Audrey Flack’s The Madonna’s Tears for a Crack in My Heart recounts what it was like to raise an autistic child in the 1970s. The hauntingly beautiful essay channels rage at mother-blaming theories that treated middle-and-upper-class women as negligent if they were employed after a child’s birth. Her love for Melissa, and her fury at the few options she had to choose from, makes this one of the volumes’ standouts.
Likewise, Laura Yaeger’s Having Anne. In this searing entry, Yaeger writes about going off lithium when she became pregnant. Her husband, terrified that she’d have a manic episode while he was at work, hired a “nanny” to watch Laura during his absence. As the three adults navigate this uncharted terrain, Yaeger chronicles, with humor and pathos, their nine-month journey.
Other essays look at everything from eating disorders, to rape, to the use of the now-discredited drug, Diethylstilbestrol, DES, for women at risk of miscarriage, to violence against women, plastic surgery, and end-of-life concerns. Debates over contentious issues—for example, whether it is ever okay for feminist groups to accept money from pharmaceutical companies or corporations—are aired, but remain unresolved.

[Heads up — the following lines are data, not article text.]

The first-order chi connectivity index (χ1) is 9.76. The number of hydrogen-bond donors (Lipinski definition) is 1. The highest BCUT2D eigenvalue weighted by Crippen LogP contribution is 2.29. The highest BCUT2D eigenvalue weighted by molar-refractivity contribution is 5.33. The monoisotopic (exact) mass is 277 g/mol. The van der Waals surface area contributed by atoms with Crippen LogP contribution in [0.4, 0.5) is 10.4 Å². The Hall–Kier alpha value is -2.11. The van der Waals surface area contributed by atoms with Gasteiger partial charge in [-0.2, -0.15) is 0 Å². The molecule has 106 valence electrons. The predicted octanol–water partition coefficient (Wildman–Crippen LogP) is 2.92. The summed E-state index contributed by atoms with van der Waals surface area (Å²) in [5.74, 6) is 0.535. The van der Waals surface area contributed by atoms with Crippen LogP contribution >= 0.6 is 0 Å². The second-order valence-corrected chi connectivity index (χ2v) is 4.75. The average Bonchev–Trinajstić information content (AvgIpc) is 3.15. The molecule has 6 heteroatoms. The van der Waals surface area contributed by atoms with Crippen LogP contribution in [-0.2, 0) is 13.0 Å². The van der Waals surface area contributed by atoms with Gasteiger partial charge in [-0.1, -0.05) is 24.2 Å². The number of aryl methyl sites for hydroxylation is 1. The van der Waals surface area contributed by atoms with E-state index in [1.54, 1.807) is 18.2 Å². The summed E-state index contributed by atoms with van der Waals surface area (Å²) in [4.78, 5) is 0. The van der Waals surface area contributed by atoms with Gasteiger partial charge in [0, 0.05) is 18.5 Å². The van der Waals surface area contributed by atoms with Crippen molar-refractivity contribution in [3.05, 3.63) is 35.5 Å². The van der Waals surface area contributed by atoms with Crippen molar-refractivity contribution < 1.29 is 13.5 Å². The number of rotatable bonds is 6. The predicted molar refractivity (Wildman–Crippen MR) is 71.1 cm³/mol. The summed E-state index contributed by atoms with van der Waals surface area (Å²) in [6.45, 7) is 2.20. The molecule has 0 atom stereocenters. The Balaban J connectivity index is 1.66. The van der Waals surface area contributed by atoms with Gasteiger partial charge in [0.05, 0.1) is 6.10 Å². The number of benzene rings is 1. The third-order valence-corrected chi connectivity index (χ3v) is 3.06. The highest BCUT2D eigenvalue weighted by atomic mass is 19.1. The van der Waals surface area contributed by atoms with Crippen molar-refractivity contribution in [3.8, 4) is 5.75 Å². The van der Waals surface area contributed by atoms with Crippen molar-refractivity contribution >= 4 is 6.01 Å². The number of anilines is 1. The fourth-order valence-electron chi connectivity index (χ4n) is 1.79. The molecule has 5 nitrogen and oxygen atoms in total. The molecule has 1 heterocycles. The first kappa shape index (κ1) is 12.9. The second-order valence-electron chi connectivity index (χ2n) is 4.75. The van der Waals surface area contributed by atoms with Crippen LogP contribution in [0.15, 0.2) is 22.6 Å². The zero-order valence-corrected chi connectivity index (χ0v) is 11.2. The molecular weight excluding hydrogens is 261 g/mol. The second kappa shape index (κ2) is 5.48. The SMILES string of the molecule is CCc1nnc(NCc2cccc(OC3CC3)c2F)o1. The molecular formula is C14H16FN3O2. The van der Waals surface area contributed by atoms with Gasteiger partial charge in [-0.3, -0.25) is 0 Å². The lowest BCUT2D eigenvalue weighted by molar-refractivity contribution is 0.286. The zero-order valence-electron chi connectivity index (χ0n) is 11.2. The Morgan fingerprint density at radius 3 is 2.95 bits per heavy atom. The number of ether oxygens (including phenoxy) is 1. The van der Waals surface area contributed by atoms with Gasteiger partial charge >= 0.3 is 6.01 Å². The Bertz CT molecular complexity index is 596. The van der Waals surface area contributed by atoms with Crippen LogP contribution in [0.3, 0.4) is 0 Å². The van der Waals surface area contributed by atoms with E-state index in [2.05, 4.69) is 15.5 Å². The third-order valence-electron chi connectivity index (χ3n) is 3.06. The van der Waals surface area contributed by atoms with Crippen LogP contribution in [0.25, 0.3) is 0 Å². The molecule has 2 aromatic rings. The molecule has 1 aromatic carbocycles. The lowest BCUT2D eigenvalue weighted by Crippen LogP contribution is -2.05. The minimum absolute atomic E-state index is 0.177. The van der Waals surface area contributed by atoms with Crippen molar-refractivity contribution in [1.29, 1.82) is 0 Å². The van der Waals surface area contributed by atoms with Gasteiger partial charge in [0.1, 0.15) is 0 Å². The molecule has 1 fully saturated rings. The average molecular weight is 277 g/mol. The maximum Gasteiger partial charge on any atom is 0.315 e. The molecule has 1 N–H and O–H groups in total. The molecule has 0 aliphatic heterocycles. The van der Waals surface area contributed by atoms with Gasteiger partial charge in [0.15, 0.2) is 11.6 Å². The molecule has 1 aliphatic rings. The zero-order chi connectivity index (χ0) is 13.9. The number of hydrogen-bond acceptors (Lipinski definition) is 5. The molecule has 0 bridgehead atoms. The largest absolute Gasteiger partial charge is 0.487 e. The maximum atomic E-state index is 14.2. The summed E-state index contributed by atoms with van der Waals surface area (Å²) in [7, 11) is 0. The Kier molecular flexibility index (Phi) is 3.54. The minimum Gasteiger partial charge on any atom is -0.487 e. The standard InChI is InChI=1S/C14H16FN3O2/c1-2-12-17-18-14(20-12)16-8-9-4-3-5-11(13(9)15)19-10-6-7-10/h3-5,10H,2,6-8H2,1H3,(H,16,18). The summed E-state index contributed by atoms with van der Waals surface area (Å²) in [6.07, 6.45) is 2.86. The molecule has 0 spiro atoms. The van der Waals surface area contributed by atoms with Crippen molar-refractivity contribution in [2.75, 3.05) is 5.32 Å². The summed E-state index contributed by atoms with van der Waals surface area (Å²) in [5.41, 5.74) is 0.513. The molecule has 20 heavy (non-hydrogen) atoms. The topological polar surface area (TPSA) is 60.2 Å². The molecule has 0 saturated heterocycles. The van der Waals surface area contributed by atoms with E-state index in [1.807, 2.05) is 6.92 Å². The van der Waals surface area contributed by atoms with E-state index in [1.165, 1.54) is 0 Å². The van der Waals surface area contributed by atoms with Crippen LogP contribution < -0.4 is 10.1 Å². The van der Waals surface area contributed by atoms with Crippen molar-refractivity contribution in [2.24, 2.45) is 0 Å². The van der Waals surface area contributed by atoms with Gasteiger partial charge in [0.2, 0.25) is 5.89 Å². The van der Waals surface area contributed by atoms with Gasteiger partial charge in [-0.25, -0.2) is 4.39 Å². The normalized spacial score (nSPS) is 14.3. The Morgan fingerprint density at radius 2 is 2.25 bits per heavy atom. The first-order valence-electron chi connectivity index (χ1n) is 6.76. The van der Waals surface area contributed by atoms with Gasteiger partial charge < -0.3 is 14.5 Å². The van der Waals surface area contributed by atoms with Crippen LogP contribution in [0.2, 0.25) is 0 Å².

In addition, the volumes highlight how much is left undone. “In the United States, our crumbling health system has created a world where very few, regardless of sex or gender, can receive adequate healthcare and drug companies have worked hard to see that those who do are full of dubious, long-term drugs,” Eldridge concludes. “Hysterectomies are still performed too frequently, despite strong evidence that unnecessary gynecological surgery shortens the lifespan. The right to a safe abortion, of course, continues to suffer constant assault. The rights of gay, lesbian, bisexual, and transgender people continue to be abused and curtailed.”
Reading Eldridge’s words, it is hard not to become depressed, for despite 40-plus years of grassroots activism, there are still a huge number of frontline battles waiting to be fought. So let’s stew for a bit, and then turn our dejection into a fierce, well-thought-out struggle to win the world we want. For as the World Social Forums continue to remind us: Another world is possible.